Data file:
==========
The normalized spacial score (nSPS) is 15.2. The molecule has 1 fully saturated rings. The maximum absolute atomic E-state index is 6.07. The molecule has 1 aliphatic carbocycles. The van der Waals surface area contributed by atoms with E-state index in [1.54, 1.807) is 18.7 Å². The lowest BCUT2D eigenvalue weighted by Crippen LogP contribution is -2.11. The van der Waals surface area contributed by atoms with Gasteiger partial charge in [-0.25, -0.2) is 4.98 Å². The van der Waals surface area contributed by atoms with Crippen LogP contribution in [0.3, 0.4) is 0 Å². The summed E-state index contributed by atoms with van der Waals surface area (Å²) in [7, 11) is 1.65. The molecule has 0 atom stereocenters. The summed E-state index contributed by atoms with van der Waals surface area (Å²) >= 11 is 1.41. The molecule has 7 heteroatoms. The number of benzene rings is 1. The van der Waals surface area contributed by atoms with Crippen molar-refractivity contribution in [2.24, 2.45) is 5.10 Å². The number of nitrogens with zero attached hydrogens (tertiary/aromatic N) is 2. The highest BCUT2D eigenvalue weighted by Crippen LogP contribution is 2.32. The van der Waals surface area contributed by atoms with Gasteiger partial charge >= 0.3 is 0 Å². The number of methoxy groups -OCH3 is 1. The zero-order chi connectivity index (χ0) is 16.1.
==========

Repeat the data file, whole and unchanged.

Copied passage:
The normalized spacial score (nSPS) is 15.2. The molecule has 1 fully saturated rings. The maximum absolute atomic E-state index is 6.07. The molecule has 1 aliphatic carbocycles. The van der Waals surface area contributed by atoms with E-state index in [1.54, 1.807) is 18.7 Å². The lowest BCUT2D eigenvalue weighted by Crippen LogP contribution is -2.11. The van der Waals surface area contributed by atoms with Gasteiger partial charge in [-0.25, -0.2) is 4.98 Å². The van der Waals surface area contributed by atoms with Crippen LogP contribution in [0.3, 0.4) is 0 Å². The summed E-state index contributed by atoms with van der Waals surface area (Å²) in [7, 11) is 1.65. The molecule has 0 atom stereocenters. The summed E-state index contributed by atoms with van der Waals surface area (Å²) >= 11 is 1.41. The molecule has 7 heteroatoms. The number of benzene rings is 1. The van der Waals surface area contributed by atoms with Crippen molar-refractivity contribution in [2.24, 2.45) is 5.10 Å². The number of nitrogens with zero attached hydrogens (tertiary/aromatic N) is 2. The highest BCUT2D eigenvalue weighted by Crippen LogP contribution is 2.32. The van der Waals surface area contributed by atoms with Gasteiger partial charge >= 0.3 is 0 Å². The number of methoxy groups -OCH3 is 1. The zero-order chi connectivity index (χ0) is 16.1.